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First Image of the Black Hole in Our Own Milky Way Galaxy Revealed

Black hole Milky Way Sagittarius A*
This is the first image of the black hole in the Milky Way, our own galaxy. Credit: Event Horizon Telescope (EHT) project

The first image of Sagittarius A*, the gargantuan black hole spinning away at the center of our own galaxy, the Milky Way, was released on Thursday by scientists collaborating on the massive Event Horizon Telescope (EHT) project.

Located roughly 27,000 light-years from Earth, Sagittarius A*, or Sgr A*, is thought to be roughly 4 million times the mass of our Sun.

Everything in our 13.6 billion-year-old galaxy orbits Sagittarius A*, including our solar system.

Scientists have inferred its existence at the center of our galaxy for decades based on how objects move around the black hole. But this is the first time we have a direct image of its shadow, even more proof of life of the nexus of our cosmic neighborhood.

Although we cannot see the black hole itself, because it is completely dark, glowing gas around it reveals a telltale signature: a dark central region (called a “shadow”) surrounded by a bright ring-like structure.

Black Hole Sagittarius A* four million times bigger than the Sun

The new view captures light bent by the powerful gravity of the black hole, which is four million times more massive than our Sun.

“We were stunned by how well the size of the ring agreed with predictions from Einstein’s Theory of General Relativity,” said EHT Project Scientist Geoffrey Bower from the Institute of Astronomy and Astrophysics, Academia Sinica, Taipei.

“These unprecedented observations have greatly improved our understanding of what happens at the very center of our galaxy, and offer new insights on how these giant black holes interact with their surroundings,” Bower said.

The EHT team’s results are being published today in a special issue of The Astrophysical Journal Letters.

Because the black hole is so far away from Earth, it appears to us to have about the same size in the sky as a donut on the Moon.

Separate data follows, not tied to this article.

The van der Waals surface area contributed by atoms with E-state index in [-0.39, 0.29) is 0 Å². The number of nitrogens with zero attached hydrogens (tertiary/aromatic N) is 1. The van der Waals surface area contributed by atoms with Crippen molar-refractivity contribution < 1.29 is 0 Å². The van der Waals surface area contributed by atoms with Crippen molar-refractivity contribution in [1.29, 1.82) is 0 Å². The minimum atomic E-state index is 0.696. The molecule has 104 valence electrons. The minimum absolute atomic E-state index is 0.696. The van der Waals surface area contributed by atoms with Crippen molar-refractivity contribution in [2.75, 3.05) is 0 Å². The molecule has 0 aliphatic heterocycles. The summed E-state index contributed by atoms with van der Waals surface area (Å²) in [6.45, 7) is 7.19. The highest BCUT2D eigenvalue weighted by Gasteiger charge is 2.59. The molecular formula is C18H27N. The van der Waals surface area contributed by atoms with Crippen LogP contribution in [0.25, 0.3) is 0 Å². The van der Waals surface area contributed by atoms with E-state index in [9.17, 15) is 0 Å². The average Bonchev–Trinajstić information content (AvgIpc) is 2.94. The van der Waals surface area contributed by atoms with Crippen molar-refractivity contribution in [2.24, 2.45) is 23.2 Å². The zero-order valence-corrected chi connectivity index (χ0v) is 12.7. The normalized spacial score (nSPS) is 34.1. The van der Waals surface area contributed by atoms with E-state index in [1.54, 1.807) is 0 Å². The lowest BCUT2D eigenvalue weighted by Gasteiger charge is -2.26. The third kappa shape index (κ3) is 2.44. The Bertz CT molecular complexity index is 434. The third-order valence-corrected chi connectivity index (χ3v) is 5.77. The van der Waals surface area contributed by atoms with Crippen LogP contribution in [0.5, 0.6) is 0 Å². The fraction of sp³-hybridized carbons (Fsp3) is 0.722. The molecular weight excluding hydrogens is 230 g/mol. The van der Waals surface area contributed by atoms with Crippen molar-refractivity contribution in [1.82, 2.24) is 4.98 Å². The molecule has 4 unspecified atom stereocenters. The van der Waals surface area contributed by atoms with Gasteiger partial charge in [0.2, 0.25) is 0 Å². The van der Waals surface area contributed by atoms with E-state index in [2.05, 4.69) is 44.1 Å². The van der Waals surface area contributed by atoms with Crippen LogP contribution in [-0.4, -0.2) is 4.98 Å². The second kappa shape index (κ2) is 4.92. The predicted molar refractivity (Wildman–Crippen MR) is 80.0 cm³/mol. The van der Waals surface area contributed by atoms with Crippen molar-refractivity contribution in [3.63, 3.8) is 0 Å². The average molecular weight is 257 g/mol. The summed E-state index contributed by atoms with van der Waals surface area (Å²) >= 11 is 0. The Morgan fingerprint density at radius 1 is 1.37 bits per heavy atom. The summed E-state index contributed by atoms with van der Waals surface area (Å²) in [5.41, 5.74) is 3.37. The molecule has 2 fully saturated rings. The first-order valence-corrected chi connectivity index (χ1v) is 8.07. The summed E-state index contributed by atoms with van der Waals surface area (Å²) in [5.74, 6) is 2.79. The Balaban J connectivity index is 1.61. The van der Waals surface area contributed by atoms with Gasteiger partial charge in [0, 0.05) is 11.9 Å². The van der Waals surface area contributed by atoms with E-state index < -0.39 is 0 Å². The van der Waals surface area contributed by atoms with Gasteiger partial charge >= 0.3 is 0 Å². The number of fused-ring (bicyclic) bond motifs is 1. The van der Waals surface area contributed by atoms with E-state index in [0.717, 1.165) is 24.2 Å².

To image it, the team created the powerful EHT, which linked together eight existing radio observatories across the planet to form a single “Earth-sized” virtual telescope. The EHT observed Sgr A* on multiple nights, collecting data for many hours in a row, similar to using a long exposure time on a camera.

The breakthrough follows the EHT collaboration’s 2019 release of the first image of a black hole, called M87*, at the center of the more distant Messier 87 galaxy.

The two black holes look remarkably similar even though our galaxy’s black hole is more than a thousand times smaller and less massive than M87*.

“We have two completely different types of galaxies and two very different black hole masses, but close to the edge of these black holes they look amazingly similar,” says Sera Markoff, Co-Chair of the EHT Science Council and a professor of theoretical astrophysics at the University of Amsterdam, the Netherlands.

Markoff says that “This tells us that General Relativity governs these objects up close, and any differences we see further away must be due to differences in the material that surrounds the black holes.”

Black hole in our Milky Way galaxy

The Milky Way is the galaxy that includes our Solar System, with the name describing the galaxy’s appearance from Earth: a hazy band of light seen in the night sky formed from stars that cannot be individually distinguished by the naked eye.

From Earth, the Milky Way appears as a band because its disk-shaped structure is viewed from within.

Galileo Galilei first resolved the band of light into individual stars with his telescope in 1610. Until the early 1920s, most astronomers thought that the Milky Way contained all the stars in the Universe.

Following the 1920 Great Debate between the astronomers, Harlow Shapley and Heber Curtis, observations by Edwin Hubble showed that the Milky Way is just one of many galaxies.

What does a black hole sound like?

Last week, NASA released an audio of the sound emitted from a black hole at the center of the Perseus galaxy cluster more than 200 million light-years away from Earth.

Perseus is known to be an 11 million-light-year-wide bundle of hundreds of galaxies shrouded by hot gas.

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